Meir Panim’s Tiberias Free Restaurant not only provides warm meals, but the opportunity to socialize as well.
“The operative word is ‘existential,’ ” he said. Mullen added that the U.S. has “got a problem now” because “the Iranians are on a path to building nuclear weapons.”
Creating a Palestinian state allied with Tehran will worsen an already worrisome Iranian presence in the Middle East, destabilize the region and inevitably threaten the national security interests of the Western world. And it will make Israel the 2009 Sudetenland in our dispute with the Islamic Republic of Iran.
About the Author: Sarah Stern is the founder and president of the Endowment for Middle East Truth, a Washington-based think tank and policy center.
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Gideon Levy ignores the fact that Germany, Switzerland, the U.K. and the U.S. were by far the biggest traders with the apartheid regime, choosing instead to focus on Israel.
When Joseph agrees to bury Jacob in Canaan, Jacob bows to him in relief – why?
The more severe scenario of a nuclear Iran is that the Iranians will not even need to go to war.
For states, as for individuals, fear and reality go together naturally.
I first met Mandela in Geneva in 1990 as part of a delegation of American Jewish leaders.
How much wealth exists in the American Orthodox community?
They didn’t have to ask twice – I was there.
Despite the interim agreement between Iran and several world powers, which provides for a softening of sanctions in return for a curtailment of elements of the Iranian nuclear development program, many members of Congress have resisted calls from the White House to defer legislation that would impose increased sanctions on Iran should a satisfactory final agreement not be reached or the Iranians fail to adhere to the temporary deal.
The Jewish Press raised some eyebrows with its endorsement of Bill de Blasio in the New York City mayoral election. After all, the editorial positions we’ve taken over the years are not particularly compatible with Mr. de Blasio’s liberal track record.
Filling two vacuums at once – one of Orthodox women taking a more public role and a second of Modern Orthodox Jews demonstrating the merits of religious Jewish practice – Allison Josephs has transformed her sweet and engaging webisodes and blog into a larger force. Jew in the City is now a franchise.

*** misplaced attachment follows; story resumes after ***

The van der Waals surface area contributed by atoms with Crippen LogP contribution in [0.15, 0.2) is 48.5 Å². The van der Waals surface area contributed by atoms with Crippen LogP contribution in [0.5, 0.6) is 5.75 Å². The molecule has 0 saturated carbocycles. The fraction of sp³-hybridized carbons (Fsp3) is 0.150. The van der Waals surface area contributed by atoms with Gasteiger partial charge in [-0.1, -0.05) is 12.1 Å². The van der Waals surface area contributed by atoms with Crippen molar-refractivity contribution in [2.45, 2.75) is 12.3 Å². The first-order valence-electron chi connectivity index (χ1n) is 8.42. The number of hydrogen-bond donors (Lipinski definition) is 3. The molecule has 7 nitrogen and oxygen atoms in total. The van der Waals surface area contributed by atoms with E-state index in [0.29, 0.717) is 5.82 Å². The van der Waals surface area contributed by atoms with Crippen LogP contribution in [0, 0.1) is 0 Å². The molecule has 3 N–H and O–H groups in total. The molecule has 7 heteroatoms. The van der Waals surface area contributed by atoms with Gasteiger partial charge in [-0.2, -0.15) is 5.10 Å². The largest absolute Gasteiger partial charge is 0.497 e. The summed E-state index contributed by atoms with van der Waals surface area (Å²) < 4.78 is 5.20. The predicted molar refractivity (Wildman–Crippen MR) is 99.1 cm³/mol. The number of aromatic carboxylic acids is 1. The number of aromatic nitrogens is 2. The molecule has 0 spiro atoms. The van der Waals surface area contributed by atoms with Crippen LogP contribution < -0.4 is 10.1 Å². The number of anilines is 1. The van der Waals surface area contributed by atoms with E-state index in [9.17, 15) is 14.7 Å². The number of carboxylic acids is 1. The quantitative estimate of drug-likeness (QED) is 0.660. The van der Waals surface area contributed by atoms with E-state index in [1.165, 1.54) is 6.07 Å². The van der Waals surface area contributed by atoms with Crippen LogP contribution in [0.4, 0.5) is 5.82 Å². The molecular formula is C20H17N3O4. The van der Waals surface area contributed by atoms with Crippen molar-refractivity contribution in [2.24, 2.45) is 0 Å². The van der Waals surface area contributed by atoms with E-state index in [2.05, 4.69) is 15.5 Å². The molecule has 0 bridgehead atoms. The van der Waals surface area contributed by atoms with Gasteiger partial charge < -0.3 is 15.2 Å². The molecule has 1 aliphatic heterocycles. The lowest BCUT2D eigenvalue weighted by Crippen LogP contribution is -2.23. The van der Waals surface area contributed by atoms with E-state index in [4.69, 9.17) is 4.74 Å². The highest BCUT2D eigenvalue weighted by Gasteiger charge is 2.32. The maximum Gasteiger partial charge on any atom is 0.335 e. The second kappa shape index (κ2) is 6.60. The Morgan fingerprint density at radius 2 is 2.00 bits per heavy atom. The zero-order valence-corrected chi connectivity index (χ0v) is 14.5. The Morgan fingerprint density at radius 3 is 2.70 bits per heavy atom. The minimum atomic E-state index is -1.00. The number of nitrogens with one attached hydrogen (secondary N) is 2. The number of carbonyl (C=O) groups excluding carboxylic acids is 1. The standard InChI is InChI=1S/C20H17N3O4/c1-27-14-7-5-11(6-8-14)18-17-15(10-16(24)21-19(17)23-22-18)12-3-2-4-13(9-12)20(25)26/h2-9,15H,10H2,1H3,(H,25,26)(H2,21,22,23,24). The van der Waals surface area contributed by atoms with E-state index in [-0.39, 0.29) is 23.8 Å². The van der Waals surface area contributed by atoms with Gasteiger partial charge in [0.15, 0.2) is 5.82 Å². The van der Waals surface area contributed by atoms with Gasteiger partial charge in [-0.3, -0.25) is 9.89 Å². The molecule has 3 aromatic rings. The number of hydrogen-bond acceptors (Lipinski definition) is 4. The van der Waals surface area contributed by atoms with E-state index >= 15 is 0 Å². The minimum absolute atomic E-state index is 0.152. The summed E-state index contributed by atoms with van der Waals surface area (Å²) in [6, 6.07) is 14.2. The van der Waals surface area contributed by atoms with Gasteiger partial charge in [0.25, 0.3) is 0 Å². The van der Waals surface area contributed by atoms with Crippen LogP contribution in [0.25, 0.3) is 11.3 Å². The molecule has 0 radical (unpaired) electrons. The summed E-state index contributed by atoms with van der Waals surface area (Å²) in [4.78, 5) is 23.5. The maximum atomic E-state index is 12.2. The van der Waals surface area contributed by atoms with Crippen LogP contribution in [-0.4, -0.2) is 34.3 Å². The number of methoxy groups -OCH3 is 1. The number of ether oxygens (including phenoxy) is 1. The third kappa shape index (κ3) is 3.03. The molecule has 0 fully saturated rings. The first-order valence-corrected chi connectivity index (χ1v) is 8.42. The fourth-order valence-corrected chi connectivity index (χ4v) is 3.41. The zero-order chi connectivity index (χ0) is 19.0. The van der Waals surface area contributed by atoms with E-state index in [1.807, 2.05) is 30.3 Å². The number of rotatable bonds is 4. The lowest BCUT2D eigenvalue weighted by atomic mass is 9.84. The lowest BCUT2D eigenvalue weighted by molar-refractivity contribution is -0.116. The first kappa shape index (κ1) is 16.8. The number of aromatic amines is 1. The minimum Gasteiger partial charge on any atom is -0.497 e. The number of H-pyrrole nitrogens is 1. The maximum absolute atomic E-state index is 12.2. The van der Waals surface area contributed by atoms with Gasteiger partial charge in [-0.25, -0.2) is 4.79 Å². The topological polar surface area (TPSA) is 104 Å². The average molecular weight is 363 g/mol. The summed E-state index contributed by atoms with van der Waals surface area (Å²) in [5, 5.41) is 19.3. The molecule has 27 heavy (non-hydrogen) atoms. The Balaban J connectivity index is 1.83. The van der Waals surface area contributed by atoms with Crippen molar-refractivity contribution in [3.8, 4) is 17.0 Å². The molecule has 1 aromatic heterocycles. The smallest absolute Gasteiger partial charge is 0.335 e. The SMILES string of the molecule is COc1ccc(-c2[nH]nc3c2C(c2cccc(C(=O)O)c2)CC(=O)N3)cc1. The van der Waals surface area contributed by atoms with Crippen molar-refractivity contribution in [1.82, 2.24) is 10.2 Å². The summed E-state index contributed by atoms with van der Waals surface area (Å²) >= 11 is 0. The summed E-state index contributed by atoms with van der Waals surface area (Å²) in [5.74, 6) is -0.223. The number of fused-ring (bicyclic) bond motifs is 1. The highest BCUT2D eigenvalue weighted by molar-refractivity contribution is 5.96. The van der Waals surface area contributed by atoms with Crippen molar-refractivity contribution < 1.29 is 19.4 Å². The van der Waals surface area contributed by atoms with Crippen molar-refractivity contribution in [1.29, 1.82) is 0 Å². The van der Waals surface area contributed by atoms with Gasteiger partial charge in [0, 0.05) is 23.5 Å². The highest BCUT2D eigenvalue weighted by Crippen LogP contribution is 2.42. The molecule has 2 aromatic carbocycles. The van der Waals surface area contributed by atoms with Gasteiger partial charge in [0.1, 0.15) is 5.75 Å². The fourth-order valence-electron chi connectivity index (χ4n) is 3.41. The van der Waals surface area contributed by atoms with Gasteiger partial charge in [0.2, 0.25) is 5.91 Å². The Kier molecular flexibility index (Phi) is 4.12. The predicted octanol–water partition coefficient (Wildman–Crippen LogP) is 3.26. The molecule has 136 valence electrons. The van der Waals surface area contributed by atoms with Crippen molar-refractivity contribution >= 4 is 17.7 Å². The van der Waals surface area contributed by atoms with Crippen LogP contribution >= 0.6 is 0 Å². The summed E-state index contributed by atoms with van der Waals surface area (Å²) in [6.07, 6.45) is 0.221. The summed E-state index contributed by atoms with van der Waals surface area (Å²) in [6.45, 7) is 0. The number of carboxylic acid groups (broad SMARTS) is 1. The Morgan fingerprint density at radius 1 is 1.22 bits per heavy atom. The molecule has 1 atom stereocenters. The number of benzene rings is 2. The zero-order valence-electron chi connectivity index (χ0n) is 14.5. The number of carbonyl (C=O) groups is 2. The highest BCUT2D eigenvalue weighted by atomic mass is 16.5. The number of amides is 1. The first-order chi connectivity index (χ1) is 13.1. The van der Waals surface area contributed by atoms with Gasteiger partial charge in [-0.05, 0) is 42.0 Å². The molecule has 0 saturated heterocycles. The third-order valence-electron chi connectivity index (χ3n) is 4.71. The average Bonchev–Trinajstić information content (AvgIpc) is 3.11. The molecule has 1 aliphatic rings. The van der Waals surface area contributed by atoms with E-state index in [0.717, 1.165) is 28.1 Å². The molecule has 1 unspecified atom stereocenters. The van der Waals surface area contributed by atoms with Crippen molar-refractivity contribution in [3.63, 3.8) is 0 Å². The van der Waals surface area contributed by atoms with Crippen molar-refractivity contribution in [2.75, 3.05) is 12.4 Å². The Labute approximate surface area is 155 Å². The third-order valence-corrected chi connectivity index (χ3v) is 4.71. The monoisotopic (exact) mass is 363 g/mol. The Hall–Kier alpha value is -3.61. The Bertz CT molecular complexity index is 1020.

Yossi Klein Halevi’s Like Dreamers (Harper) explores the lives of seven Israeli paratroopers in the Six-Day War who, his subtitle suggests, “Reunited Jerusalem and Divided a Nation.” It offers a fascinating variation on the theme of Israel at a fateful crossroads, in search of itself, following the wondrously unifying moment at the Western Wall in June 1967 when Jewish national sovereignty in Jerusalem was restored for the first time in nineteen centuries.
Although she survived the attack, she was demonized on Egypt’s talk shows for the violence she endured.
With the conclusion of the Syrian fiasco, the Obama administration had to turn it’s attention to a more imminent threat.
The Koby Mandell Act created the Office of Justice of Victims for Overseas Terrorism in the Department of Justice, to ensure that all American citizens, irrespective of where they were killed or maimed, would get the justice under American law they deserve. I naively thought that the 54 American citizens who had been killed by Palestinian terrorists and the 83 who had been wounded would finally get a crack at the American justice they so richly deserved.
With renewed urgency, the Obama administration seeks to resolve the states of conflict between Israel and the Palestinians and neighboring Muslim states on one hand, and America and the Islamic Republic of Iran on the other.
I feel as though my people are asleep at the wheel of history. After 2,000 years of yearning for a return to Jerusalem, we have had a mere 40 years – a tiny nanosecond in historical terms – of renewed sovereignty over our ancient, sacred city, and it is now once again on the negotiating table.
In my former life as a school psychologist, I spent a great deal of time doing intelligence testing. Occasionally, I had the agonizing task of breaking the dreadful news to parents that a child was severely developmentally disabled. Whether or not I packaged the term in soft euphemisms like “cognitively depressed” or “mentally deficient,” most parents eventually caught on that I was just searching for other words to mollify that unbearable label.
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